Staff Report

The Midland School senior projects are an opportunity for seniors to design an independent project-based course addressing a line of inquiry in an area of their own interest. 

Their projects last a semester long, which is a tough endeavor that requires planning, time management, craftsmanship, problem solving and student engagement. 

Here are some of the projects completed by Midland seniors that will benefit future students as well as the Santa Ynez Valley communities:

Lights and traffic

As the Santa Ynez Valley grows in popularity both as a place to live and a tourist destination, an influx of traffic could threaten the “essential rural feel” of the area. Porter Barnes’ senior project seeks to understand a potentially simple solution to the overcrowding of the valley roadways: modifying light patterns to improve our local intersections. 

Using an agent-based modeling system called NetLogo, Porter investigated one particular intersection between the Alamo Pintado Road and Highway 246 to discover what light patterns reduce the queue length (number of cars waiting) and sojourn time (time to get through the intersection). 

Using five main components: environment, car-behavior, light patterns, view restrictions and data collection, Porter discovered three key recommendations through his model. Firstly, a directional light pattern is essential in the high-flow directions. Secondly, the difference between parallel and directional in the low-flow directions is nominal. Thirdly, the light lengths should be based on regularly updated traffic studies that match the correct flow ratios to the lights. 

With understanding of the limitations of his model and areas for future improvement, especially adding left-hand turn lanes, driver-variance and adaptive light patterns, Porter wrapped up his project paper recommending further research prior to construction or policy change.

Blazing a trail

Senior Luke Brennan set his sights on building a new Midland trail as a way of creating something beautiful from hard work and also adding a treasure to the community that could last a lifetime. 

Identifying Midland’s Rain Gauge trail, which he had worked on as a sophomore, as a tricky trail with a sudden end along Figueroa Mountain Road, he was inspired to create a practical trail connecting Res Road to Rain Gauge trail. 

Creating a trail from start to finish was an entirely new process, and Luke completed significant research, including learning how to use CalTopo, mapping software which allowed Luke to navigate the Midland terrain digitally and find the most ideal descent from Rain Gauge’s elevated location. He flagged (and re-flagged) the trail multiple times before determining the best path. 

From there, he gathered a team composed primarily of other Midland students, taught them how to properly use trail work tools, and headed off to build the trail.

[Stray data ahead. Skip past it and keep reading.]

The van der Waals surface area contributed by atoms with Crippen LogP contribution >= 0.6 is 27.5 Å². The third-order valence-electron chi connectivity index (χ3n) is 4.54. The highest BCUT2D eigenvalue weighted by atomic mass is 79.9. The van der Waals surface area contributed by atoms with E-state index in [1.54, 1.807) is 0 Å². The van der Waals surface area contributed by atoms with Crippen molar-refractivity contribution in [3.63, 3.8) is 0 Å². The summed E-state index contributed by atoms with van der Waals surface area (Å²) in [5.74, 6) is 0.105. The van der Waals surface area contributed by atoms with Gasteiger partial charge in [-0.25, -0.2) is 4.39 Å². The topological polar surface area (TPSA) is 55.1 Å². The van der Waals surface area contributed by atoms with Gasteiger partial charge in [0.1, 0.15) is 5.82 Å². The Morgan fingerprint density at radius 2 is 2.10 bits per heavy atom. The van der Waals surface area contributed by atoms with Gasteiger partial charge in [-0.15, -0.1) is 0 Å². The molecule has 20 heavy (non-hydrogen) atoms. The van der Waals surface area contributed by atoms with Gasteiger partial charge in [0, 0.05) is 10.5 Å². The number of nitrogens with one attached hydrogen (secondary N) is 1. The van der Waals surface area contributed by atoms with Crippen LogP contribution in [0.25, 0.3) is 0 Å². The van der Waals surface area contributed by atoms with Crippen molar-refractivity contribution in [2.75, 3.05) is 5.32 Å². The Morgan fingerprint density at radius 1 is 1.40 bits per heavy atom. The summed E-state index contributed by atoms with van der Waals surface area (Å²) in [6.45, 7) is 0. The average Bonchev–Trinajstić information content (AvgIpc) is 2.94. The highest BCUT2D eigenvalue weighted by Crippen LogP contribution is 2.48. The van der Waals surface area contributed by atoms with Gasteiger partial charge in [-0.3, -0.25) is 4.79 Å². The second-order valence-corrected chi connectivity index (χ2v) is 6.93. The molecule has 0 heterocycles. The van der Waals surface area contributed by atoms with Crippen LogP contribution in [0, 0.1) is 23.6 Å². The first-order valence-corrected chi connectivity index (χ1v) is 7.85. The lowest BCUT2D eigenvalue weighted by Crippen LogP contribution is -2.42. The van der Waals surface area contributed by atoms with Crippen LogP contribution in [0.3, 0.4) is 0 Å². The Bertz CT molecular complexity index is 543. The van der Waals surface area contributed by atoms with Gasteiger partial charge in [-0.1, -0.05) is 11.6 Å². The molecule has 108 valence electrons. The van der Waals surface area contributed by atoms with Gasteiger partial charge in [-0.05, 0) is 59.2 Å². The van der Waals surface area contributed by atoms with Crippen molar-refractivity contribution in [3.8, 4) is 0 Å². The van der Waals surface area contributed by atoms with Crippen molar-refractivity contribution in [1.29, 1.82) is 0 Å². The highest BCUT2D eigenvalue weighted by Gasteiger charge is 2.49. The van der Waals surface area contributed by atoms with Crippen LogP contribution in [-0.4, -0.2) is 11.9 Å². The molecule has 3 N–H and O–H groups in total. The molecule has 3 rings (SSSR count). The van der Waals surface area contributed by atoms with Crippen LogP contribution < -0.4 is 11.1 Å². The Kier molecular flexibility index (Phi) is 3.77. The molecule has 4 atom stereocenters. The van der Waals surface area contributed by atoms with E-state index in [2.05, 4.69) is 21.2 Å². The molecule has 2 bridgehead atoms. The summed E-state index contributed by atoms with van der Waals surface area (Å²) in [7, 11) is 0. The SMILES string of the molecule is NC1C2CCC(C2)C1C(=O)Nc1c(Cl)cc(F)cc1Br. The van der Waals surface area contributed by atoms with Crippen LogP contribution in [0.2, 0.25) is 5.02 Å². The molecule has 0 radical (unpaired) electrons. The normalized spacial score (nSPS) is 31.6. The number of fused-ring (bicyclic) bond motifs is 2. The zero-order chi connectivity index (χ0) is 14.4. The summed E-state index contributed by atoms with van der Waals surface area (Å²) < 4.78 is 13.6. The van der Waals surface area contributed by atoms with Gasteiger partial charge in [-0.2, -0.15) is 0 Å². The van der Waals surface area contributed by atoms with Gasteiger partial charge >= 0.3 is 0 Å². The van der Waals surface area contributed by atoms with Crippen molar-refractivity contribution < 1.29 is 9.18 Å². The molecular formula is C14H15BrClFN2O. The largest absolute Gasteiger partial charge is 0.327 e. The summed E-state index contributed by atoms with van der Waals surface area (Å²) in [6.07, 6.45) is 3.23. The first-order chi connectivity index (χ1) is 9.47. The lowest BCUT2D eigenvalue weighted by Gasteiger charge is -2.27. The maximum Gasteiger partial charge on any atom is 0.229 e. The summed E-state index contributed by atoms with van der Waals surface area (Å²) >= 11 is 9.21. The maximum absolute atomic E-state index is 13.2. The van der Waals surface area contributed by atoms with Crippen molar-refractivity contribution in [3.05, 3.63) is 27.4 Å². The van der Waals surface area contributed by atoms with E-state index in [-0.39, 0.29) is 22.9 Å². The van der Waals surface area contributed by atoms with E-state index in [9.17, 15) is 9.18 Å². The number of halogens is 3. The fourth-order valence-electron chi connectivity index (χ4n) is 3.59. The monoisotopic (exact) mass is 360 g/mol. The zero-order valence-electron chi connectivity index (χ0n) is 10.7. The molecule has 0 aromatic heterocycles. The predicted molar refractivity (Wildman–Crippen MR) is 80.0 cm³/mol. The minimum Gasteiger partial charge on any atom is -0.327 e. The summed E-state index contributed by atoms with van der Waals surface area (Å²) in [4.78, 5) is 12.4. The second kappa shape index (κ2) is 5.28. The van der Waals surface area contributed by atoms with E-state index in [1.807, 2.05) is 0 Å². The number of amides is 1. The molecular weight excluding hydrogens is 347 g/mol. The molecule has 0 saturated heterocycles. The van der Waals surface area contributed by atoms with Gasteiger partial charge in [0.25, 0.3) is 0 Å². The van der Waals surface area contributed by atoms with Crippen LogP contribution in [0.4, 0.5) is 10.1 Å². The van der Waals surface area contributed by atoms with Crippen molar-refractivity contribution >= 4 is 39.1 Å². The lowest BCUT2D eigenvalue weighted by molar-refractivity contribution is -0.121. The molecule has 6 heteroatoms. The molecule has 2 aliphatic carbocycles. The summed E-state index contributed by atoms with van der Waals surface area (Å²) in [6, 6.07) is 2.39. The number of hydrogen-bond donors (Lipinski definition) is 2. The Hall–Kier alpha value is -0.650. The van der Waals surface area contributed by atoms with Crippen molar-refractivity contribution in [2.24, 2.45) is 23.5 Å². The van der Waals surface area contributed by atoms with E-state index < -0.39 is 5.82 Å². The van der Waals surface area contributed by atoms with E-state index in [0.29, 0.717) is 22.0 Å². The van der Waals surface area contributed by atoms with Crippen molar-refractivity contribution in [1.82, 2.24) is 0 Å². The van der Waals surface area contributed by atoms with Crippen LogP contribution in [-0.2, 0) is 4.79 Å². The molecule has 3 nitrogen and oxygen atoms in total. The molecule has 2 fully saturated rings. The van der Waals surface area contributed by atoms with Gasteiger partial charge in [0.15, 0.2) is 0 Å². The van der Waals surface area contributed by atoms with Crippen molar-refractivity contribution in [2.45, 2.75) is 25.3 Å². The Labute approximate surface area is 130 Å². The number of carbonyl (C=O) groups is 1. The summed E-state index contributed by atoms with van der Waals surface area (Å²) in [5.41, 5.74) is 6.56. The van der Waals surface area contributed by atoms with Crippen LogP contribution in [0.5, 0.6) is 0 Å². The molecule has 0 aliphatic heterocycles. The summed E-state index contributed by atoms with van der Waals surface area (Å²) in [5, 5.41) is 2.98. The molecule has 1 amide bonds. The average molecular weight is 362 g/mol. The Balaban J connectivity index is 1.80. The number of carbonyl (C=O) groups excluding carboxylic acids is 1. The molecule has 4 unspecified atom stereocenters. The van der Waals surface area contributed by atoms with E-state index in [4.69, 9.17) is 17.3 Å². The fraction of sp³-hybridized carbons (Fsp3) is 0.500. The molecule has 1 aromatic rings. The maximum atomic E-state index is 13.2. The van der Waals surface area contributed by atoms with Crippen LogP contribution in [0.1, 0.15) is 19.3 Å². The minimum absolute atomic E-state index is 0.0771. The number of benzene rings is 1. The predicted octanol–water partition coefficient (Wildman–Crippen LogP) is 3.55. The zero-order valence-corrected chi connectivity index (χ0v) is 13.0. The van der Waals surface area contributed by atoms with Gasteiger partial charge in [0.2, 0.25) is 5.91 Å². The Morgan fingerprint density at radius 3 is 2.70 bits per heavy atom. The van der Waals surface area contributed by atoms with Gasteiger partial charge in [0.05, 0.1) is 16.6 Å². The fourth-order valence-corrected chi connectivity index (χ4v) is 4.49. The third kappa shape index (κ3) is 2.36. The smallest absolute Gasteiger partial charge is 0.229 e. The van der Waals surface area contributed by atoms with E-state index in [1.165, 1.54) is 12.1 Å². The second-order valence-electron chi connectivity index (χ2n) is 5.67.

Over the course of Midland’s MIDterm (a week mid-semester dedicated to hands-on, experiential projects), Luke led his crew through an intense and fun trail building agenda. With priorities such as causing minimal damage to tools, improving trail quality through thoughtful design, negating erosion and easing slope intensity, Luke leaned into trail-building techniques such as drainages, stabilizers, switchbacks and steps. Finally, after working long hours with his trail building team, Luke completed a beautiful new Midland trail: Bobcat Bend trail.

Creating a cup

Max Rasilla used porcelain clay, rather than the typical dover white stoneware, to create a unique cup for the Stillman dining hall to reuse, with it being durable enough to last through many dishwashings. 

Edible insects?

How would you entertain a meal of insects? Midland senior Melia Collard explored the possibility of entomophagy (eating insects) and set out to build a successful mealworm farm and answer her questions if edible insects would be a realistic protein supplement for a household. 

Over the course of Midland’s spring semester, Melia actively managed a farm of over 2,000 mealworms while completing her larger research on insect farming and recipes and restaurant menus. After a few bumps in the road (namely, navigating mold growth in her farm), she was able to host an Experiential Saturday for Midland students where she organized and presented her project to 10 other students through a combination of slideshows, taste tests, cooking competitions, and miniature bug farm building. 

Her research led her to the conclusion that her small-scale farm couldn’t provide enough protein for a small household, but that a larger scale set up could feasibly provide a sustainable alternative to traditional meat.

Documenting campus flora

Inspired by Midland’s 2,860-acre campus and learning about native flora of the property during her freshman year, Macy D’Attile created a book about Midland’s unique plants for future students and community members to enjoy. Photo contributed

Inspired by Midland’s 2,860-acre campus and learning about native flora of the property during her freshman year, Macy D’Attile dedicated her senior project to researching and documenting (through illustration & writing) the flora of Midland’s campus. She quickly learned new photoshop skills to transfer her artwork into a digital format and began putting together a ready-to-print document that would eventually wind up (she hoped) as a bound book of 46 Midland plants. With some generous guidance from Jeff Goddard, Midland’s marine biology & field ecology teacher, and the support of local printer John Nygren of JanoPrint, she is currently in the process of final book review steps and looks forward to a first print-run of 150 copies, the majority of which she plans to gift to Midland students, faculty, and to leave as a resource for future Midland students and all future visitors to Midland’s campus and trails.